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Do animals go to heaven?

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  • #16
    Originally posted by atpollard View Post
    Just a reminder of the question actually being asked.

    Can animals recieve Salvation?
    The answer to that is that animals don't need salvation because they aren't capable of sinning. Animals can do things that would be considered sins if done by a human, but animals have no concept of right and wrong so they aren't held accountable of what they do.
    Clyde Herrin's Blog
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    • #17
      Originally posted by ChatterBox View Post
      Please note, I'm not asking the standard "will I see my pet in heaven?" question, as Heaven is about a relationship with God not earthly relationships.

      Can an animal have that relationship or be saved in its own right? I've heard multiple answers across different faiths so I am curious what the views are here. Everything from the basic statement that St. Francis preached to the animals because they could be saved, to saying that animals could be saved if they had been accepted as part of a family that were saved (I think that was based on children and animals being by default below the age of choice), to a church group saying no but preaching a very complicated reincarnation theory for animal spirits which I couldn't find a Biblical basis for.

      For myself I follow the Church of England's official line. The Lambeth Conference 1998 stated that while makind was the steward of and had mastery over animals: "(iii) the redemptive purpose of God in Jesus Christ extends to the whole of creation."

      Which belief do you follow?
      The following is a direct quote of God pertinent to your question. "And for Your life blood I will surely demand an accounting. I will demand an accounting from every animal.And from each man too, I will demand an accounting for the life of his fellow man." Gen. 9:5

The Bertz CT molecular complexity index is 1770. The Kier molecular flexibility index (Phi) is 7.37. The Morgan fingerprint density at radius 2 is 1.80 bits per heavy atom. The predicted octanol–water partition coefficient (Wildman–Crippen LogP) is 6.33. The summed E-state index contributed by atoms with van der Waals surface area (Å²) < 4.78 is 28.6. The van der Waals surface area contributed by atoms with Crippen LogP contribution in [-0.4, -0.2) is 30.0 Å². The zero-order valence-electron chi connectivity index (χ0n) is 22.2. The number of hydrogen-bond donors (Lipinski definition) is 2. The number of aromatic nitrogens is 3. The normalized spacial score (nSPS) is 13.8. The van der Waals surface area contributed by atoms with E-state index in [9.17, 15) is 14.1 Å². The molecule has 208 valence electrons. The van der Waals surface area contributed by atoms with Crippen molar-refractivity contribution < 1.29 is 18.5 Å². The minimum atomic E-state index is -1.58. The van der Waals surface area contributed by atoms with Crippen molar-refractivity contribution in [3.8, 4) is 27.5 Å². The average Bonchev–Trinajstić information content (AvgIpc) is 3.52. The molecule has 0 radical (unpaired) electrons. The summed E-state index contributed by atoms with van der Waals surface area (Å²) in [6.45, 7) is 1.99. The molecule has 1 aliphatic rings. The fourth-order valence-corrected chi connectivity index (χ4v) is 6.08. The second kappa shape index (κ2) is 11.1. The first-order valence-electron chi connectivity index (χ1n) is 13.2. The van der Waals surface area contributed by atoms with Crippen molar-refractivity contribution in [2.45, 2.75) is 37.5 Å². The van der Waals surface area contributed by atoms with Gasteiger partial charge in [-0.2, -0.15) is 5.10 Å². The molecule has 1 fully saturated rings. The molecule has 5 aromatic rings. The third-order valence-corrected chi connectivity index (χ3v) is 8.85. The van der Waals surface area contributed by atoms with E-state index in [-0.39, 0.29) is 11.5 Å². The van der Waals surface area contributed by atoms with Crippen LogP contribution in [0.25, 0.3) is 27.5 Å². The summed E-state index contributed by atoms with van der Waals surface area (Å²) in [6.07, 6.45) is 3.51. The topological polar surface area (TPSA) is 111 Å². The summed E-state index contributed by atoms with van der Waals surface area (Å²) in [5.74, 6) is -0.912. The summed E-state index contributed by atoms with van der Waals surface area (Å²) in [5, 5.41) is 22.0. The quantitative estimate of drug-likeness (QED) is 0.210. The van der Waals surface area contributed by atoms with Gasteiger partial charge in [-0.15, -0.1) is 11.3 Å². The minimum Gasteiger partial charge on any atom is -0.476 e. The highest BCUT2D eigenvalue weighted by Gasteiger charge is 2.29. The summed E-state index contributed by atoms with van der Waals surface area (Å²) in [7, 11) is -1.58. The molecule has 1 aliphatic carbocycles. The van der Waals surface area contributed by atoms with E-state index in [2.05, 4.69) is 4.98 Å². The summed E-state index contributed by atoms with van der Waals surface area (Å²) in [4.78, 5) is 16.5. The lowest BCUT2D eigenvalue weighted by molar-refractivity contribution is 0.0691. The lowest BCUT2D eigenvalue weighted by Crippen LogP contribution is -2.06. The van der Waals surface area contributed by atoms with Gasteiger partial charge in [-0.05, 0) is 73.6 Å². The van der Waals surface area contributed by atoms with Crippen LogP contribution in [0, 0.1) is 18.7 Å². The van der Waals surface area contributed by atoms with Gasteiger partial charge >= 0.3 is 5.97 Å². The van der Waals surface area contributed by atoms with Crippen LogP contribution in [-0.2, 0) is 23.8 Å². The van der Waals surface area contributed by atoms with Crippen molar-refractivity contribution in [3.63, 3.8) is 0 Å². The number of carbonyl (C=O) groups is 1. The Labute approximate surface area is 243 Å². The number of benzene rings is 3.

Last edited by Theodore A. Jones; 04-15-2017, 08:08 PM. Reason: spelling
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      • #18
        I can't figure out why animals will go to heaven. Man was redeemed by Christ and that's why when we as humans repent from our evil ways we are sure of making heaven. Animals were not redeemed, in fact man was to dominate over animals and other creatures on Earth. To think that animals can go to heaven is a fundamental error I think.
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        • #19
          Originally posted by tony View Post
          Animals were not redeemed
          Animals don't need to be redeemed because they are incapable of sinning.
          Clyde Herrin's Blog
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          • #20
            Originally posted by theophilus View Post
            Animals don't need to be redeemed because they are incapable of sinning.
            You are perfectly correct, it is man that sin, animals can't be said to have sinned.
            I am worried over a topic like this.
            Comment>

            • #21
              There is an interesting passage in Romans 8.

              For I consider that the sufferings of this present time are not worth comparing with the glory that is to be revealed to us. For the creation waits with eager longing for the revealing of the sons of God. For the creation was subjected to futility, not willingly, but because of him who subjected it, in hope that the creation itself will be set free from its bondage to corruption and obtain the freedom of the glory of the children of God. For we know that the whole creation has been groaning together in the pains of childbirth until now. And not only the creation, but we ourselves, who have the firstfruits of the Spirit, groan inwardly as we wait eagerly for adoption as sons, the redemption of our bodies.
              Paul's point is that the whole of creation suffers to be released from the bondage of sin. It is not only human beings but all of creation that need to be freed. Paul example of creation being subjected to futility and groaning to be set free from its bondage of corruption speaks to the need of the whole universe being redeemed from sin, not just human beings but everything.
              Comment>

              • #22
                Hi Brother, I know this is going to sound a little inane to you (or perhaps a lot :eek:), but just to make sure that I'm clear about this, you're saying that the whole of creation needs to be freed from something that is totally our fault, that we caused, that our first parents originally "subjected" it to .. not that the rest of creation had anything to do with it, yes? (trees and beasts not being very capable of sinning and all ;))

                Thanks!

                --David


                "Man in his pomp will not endure, he
                is like the beasts that perish"

                Psalm 49:12



                Simul Justus et Peccator ~Martin Luther